Walking, I am a body in movement. Then I become a space for memories. I recall the words: “a green thought in a green shade”. Relishing these words, I become a green thought in a green shade. Then I fall into the role of self-conscious observer, morphing from my original state into another one – lacking the immediacy of the first, yet still worthy of welcome.

The woods reach out to me. They and I are distinct now, though we are still held together in the dynamism of a living world. The whole of life is in these woods as summer starts to wane.

CANAL BANK: LATE SUMMER

It is late summer now, where I live. I am conscious of earlier sunsets and darker evenings. I also notice the canal bank in floral abundance as the year begins to decline. This set of pictures was taken in a small area close to my home. The predominant colours are mauve/purple, white, and pink – all set within a rough carpet where green still predominates.

When I walk by this small stretch of land and water, I am astonished by a burst of colour and fecundity, an extraordinary profusion of life. It has the visual effect of a firework display, though silent and not perceptibly in motion to the human eye. The declining year technically makes this a decadent time, now giving the place itself an almost decadent feel. For me, the combination of mallow and purple loosestrife below illustrates this quality. I get a brief image of Morgause’s kitchen garden, seen through the eyes of a hostile Arthurian narrator, where the very lushness has a toxic and scary edge. Then the image disperses, and I am present, and myself, on the canal path once more.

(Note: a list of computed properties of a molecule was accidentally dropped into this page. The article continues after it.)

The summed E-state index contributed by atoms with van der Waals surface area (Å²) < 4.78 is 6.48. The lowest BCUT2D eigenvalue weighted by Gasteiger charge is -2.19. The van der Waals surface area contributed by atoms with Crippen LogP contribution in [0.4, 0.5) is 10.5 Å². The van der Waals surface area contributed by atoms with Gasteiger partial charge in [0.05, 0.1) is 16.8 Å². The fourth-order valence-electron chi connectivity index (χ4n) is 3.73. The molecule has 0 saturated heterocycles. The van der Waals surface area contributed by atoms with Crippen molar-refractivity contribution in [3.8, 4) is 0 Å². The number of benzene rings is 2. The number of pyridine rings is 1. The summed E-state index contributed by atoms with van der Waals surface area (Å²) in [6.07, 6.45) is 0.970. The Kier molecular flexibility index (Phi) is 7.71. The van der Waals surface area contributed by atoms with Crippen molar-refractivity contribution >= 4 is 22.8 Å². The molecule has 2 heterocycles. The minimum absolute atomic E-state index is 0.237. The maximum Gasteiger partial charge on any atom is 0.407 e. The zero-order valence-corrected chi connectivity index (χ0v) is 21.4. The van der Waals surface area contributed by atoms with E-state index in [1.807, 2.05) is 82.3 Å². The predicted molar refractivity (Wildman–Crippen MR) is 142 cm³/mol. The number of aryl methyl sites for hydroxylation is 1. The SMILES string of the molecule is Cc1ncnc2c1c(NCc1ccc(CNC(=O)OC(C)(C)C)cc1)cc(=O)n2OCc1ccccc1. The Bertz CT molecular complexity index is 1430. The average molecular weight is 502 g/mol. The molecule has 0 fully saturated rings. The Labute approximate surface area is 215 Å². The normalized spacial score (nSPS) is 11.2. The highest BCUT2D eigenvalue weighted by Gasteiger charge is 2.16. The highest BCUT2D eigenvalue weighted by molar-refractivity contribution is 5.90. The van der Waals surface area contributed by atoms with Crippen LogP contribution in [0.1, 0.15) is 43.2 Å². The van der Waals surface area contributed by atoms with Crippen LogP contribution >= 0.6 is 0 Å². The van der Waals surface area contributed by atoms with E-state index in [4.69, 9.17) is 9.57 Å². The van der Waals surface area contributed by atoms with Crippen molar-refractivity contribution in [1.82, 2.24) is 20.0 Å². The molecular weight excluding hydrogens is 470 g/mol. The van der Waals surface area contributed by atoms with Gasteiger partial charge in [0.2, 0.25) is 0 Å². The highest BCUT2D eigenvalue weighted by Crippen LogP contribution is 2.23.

Looking more deeply, I see life finding a way to flourish whenever and wherever it can. These plants, with their natural will to thrive, have found this land a good place to take root. This is good to know, providing a moment of simple happiness.

My last picture shows both sides of the canal at a narrow point. I particularly notice the grass on the far bank, waving with the breeze when it blows; otherwise still. On the near bank I see it largely as a background to more vivid and colourful plants. But on the far bank it is the foreground. I enjoy its taken-for-granted strength and tenacity for awhile, before continuing my walk.

INTIMATIONS OF RENEWAL

I took this picture on the North Somerset coast (UK) last September. It is an autumnal and sunset picture, which paradoxically offers me a vision of renewal. The location is Weston-super-Mare, at the Brean Down end and facing the Island of Steep Holm. It is a place that draws me, and I wrote about it at the time (1).

Elaine and I will be spending time there in September this year, investigating a possible move. We both have reasons for wanting this, and it has been in our minds for awhile. But the uncertainties of Covid-19, its wayward management in England, and our own separate health problems have slowed us down.